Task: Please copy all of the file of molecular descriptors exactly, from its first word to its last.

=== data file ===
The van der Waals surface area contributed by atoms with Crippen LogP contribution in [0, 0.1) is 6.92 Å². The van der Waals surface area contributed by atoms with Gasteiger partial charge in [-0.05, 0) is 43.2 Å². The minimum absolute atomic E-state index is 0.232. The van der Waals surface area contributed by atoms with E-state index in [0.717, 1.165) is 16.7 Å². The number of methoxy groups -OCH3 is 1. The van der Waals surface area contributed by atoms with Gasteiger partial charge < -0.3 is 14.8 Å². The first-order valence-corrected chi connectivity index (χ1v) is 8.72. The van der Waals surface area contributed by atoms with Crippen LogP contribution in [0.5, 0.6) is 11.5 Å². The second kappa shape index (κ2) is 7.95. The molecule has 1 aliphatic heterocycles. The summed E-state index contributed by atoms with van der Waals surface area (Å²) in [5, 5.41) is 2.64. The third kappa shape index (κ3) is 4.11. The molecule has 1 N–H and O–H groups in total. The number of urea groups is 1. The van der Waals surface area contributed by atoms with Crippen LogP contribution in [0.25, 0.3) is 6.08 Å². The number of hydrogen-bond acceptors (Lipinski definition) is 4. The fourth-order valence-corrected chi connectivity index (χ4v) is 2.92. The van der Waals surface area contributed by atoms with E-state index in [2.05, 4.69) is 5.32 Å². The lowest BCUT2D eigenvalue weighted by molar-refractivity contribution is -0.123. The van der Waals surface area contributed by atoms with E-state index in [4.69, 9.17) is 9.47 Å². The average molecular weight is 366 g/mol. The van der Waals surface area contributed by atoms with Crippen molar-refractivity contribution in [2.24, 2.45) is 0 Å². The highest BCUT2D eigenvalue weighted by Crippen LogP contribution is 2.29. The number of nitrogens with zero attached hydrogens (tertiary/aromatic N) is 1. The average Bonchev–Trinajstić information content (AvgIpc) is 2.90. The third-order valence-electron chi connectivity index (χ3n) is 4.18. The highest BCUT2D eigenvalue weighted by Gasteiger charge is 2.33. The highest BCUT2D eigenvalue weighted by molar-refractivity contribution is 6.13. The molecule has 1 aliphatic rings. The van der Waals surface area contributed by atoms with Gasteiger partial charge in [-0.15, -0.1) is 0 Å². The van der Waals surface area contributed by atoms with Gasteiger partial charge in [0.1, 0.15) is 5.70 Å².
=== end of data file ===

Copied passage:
The van der Waals surface area contributed by atoms with Crippen LogP contribution in [0, 0.1) is 6.92 Å². The van der Waals surface area contributed by atoms with Gasteiger partial charge in [-0.05, 0) is 43.2 Å². The minimum absolute atomic E-state index is 0.232. The van der Waals surface area contributed by atoms with E-state index in [0.717, 1.165) is 16.7 Å². The number of methoxy groups -OCH3 is 1. The van der Waals surface area contributed by atoms with Gasteiger partial charge < -0.3 is 14.8 Å². The first-order valence-corrected chi connectivity index (χ1v) is 8.72. The van der Waals surface area contributed by atoms with Crippen LogP contribution in [0.5, 0.6) is 11.5 Å². The second kappa shape index (κ2) is 7.95. The molecule has 1 aliphatic heterocycles. The summed E-state index contributed by atoms with van der Waals surface area (Å²) in [5, 5.41) is 2.64. The third kappa shape index (κ3) is 4.11. The molecule has 1 N–H and O–H groups in total. The number of urea groups is 1. The van der Waals surface area contributed by atoms with Crippen LogP contribution in [0.25, 0.3) is 6.08 Å². The number of hydrogen-bond acceptors (Lipinski definition) is 4. The fourth-order valence-corrected chi connectivity index (χ4v) is 2.92. The van der Waals surface area contributed by atoms with E-state index in [2.05, 4.69) is 5.32 Å². The lowest BCUT2D eigenvalue weighted by molar-refractivity contribution is -0.123. The van der Waals surface area contributed by atoms with E-state index in [4.69, 9.17) is 9.47 Å². The average molecular weight is 366 g/mol. The van der Waals surface area contributed by atoms with Crippen molar-refractivity contribution in [2.24, 2.45) is 0 Å². The highest BCUT2D eigenvalue weighted by Crippen LogP contribution is 2.29. The number of nitrogens with zero attached hydrogens (tertiary/aromatic N) is 1. The average Bonchev–Trinajstić information content (AvgIpc) is 2.90. The third-order valence-electron chi connectivity index (χ3n) is 4.18. The highest BCUT2D eigenvalue weighted by Gasteiger charge is 2.33. The highest BCUT2D eigenvalue weighted by molar-refractivity contribution is 6.13. The molecule has 1 aliphatic rings. The van der Waals surface area contributed by atoms with Gasteiger partial charge in [-0.15, -0.1) is 0 Å². The van der Waals surface area contributed by atoms with Gasteiger partial charge in [0.1, 0.15) is 5.70 Å².